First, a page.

Brownout bandleader and guitarist Adrian Quesada listened to a lot of different music, including blood-curdling heavy metal monsters Black Sabbath, while growing up in South Texas. Even while creating original music more reflective of their Mexican and American funk, blues and rock roots, he and his bandmates never lost their taste for Britain's Sabbath. Their first album of Sabbath covers, Brownout Presents Brown Sabbath (2014, Ubiquity) was acclaimed by both NPR, who named it one of that year's fifty best releases; and Sabbath frontman Ozzy Osbourne, who invited the band to perform at an Ozzfest gig in Mexico and was quoted raving, "It's fucking awesomethis fucking Mexican guy sounds just like me!"
"When we recorded Volume I, we had only played a couple of live shows, and it was a very new thing," Quesada now recalls. "We've grown as a live band and gained a new level of confidence and ownership over what we do with Black Sabbath. It was important to capture another moment in time showing the band's development and stamp on the music."
"Stomp on the music" is more like it, thanks to dynamite contributions from trombonist and horn arranger Mark Gonzalez, dual guitarists Quesada and Beto Martinez, and a rhythm section that fully plumbs Sabbath's deep, powerful originals into a pulsating, unrelenting groove.
"Fairies Wear Boots" quietly starts with percussion but electric guitar and horns quickly accelerate the pedal to (heavy) metal speed. The horns nearly pop out of the mix while guitars and drums lead the ensemble deeper into its bone-cutting groove; the lead guitar solo screeches psychedelic and nasty, and supporting percussion steers the hard-driving rhythm toward Latin funk. Horns punctuate the spaces between the heavy, slow-moving chordsand all the anxious, frustrated and helpless feelings of addictionin "Snowblind."
Brownout thrashes "Symptom Of The Universe" with a piledriver beat and buzzsaw guitars that seek out and destroy the gap between heavy and speed metalbut it also features two swivel-hipped percussion/horn breakdowns which sound like a laid-back low rider cruising down a sunny LA thoroughfare. The closer "Sabbath Bloody Sabbath" culminates in a scalding cauldron of Latin percussion and heavy metal hooks, shooting off exploding sound like a machine gun emptying all its chambers before resting in silence.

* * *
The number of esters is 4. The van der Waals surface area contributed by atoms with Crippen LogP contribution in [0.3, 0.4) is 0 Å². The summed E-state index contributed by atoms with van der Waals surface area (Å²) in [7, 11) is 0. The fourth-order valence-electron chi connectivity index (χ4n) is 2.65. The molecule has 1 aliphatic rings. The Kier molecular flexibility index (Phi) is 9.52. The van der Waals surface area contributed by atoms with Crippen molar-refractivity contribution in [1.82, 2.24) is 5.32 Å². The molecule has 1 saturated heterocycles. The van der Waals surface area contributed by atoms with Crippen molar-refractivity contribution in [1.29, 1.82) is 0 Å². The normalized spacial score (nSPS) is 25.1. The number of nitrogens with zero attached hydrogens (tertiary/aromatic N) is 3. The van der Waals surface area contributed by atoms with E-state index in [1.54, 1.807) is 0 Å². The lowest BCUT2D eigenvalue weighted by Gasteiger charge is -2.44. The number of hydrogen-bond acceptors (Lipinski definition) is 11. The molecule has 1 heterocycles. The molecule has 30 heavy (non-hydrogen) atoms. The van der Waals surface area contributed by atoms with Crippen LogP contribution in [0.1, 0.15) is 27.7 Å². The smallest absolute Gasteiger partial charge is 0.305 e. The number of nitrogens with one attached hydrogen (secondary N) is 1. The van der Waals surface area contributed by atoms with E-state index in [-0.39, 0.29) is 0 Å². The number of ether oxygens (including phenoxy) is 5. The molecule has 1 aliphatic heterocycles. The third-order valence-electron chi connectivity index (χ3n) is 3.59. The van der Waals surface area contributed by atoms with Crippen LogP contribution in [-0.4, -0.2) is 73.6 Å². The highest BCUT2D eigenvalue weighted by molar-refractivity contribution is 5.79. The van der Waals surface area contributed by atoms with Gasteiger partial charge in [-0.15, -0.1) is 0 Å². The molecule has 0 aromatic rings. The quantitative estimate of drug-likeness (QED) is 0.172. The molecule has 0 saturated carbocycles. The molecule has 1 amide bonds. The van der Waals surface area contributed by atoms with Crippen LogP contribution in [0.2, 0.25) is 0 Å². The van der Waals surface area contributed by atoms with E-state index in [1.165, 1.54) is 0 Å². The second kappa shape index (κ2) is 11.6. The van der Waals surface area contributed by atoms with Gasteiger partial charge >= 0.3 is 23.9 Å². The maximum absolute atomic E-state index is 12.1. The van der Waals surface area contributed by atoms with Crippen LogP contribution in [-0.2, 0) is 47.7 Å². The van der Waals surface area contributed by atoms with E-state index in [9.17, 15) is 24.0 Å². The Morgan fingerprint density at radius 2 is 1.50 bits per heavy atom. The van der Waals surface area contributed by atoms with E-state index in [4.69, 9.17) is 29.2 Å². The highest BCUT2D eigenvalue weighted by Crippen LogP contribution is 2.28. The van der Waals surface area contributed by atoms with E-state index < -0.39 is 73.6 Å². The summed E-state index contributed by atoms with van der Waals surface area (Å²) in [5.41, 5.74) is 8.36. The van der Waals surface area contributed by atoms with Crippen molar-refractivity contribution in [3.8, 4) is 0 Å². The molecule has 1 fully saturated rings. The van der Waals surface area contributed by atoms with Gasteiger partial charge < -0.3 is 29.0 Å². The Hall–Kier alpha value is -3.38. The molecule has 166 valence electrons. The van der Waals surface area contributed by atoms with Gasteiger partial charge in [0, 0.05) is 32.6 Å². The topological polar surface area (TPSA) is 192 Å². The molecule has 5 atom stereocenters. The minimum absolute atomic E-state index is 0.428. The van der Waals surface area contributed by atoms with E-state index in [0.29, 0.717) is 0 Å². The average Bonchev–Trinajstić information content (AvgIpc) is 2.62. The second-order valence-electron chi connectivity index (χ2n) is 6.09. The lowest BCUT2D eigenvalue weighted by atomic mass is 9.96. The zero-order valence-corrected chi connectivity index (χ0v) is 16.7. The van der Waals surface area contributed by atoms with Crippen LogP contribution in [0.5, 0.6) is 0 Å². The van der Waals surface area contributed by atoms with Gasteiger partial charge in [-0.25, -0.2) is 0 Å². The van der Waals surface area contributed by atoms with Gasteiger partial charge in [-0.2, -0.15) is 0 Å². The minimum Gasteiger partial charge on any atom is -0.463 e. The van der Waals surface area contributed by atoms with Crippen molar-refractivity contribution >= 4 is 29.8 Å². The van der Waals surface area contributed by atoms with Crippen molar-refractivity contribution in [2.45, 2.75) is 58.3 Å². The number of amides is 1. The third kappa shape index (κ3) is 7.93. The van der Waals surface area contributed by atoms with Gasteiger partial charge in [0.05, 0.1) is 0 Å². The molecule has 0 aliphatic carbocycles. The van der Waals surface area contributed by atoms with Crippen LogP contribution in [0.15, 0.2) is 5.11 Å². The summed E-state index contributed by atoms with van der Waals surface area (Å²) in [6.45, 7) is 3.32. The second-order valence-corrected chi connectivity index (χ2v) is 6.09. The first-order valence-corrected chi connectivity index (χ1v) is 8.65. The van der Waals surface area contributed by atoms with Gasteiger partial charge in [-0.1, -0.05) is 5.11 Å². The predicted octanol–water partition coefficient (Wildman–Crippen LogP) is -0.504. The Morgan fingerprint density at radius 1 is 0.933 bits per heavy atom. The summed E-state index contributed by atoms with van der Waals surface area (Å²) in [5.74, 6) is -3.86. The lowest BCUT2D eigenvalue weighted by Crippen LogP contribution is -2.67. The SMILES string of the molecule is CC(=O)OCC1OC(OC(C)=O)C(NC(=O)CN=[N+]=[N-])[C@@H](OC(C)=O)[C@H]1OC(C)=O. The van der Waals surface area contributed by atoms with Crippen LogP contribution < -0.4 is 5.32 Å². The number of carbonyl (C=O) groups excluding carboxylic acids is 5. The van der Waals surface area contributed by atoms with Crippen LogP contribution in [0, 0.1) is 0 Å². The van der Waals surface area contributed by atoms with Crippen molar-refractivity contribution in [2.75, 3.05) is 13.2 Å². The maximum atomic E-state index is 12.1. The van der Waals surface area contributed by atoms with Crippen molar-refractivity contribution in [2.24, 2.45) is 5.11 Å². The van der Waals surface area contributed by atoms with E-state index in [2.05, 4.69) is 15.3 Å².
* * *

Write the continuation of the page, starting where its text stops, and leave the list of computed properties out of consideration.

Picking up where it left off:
Main vocalist Alex Marrero admirably captures Ozzy's "teetering on the edge of sanity" style while guest vocalist Aaron Behrens (from Ghostland Observatory) sounds more intent on channeling Ronnie James Dio's gothic, mythical approach.
"For us, Black Sabbath always had such a bounce to it that comes from the era where you hear jazz, soul, blues and funk influences in heavy rock music, and that lends itself well to a band like us whose primary influences are from the late '60s and early '70s," Quesada concludes. "Black Sabbath is sinister and heavy, but rhythmically really similar to a lot of what we play."
Supernaut; Snowblind; Symptom Of The Universe featuring Aaron Behrens; Fairies Wear Boots; Children Of The Grave; Electric Funeral; Sweet Leaf; Sabbath Bloody Sabbath featuring Aaron Behrens.
Brownout: Alex Marrero: vocals; Adrian Quesada: electric guitar; Beto Martinez: electric guitar; Greg Gonzalez: electric bass; John Speice: drums, timbales, percussion; Mathew "Sweet Lou" Holmes: congas, bongos, percussion; Gilbert Elorreaga: trumpet; Mark "Speedy" Gonzales: trombone, horn arrangements; Josh Levy: baritone sax; with Aaron Behrens: lead vocals ("Symptom of the Universe," "Sabbath Bloody Sabbath"); Dan Bechtoldt: tenor sax.
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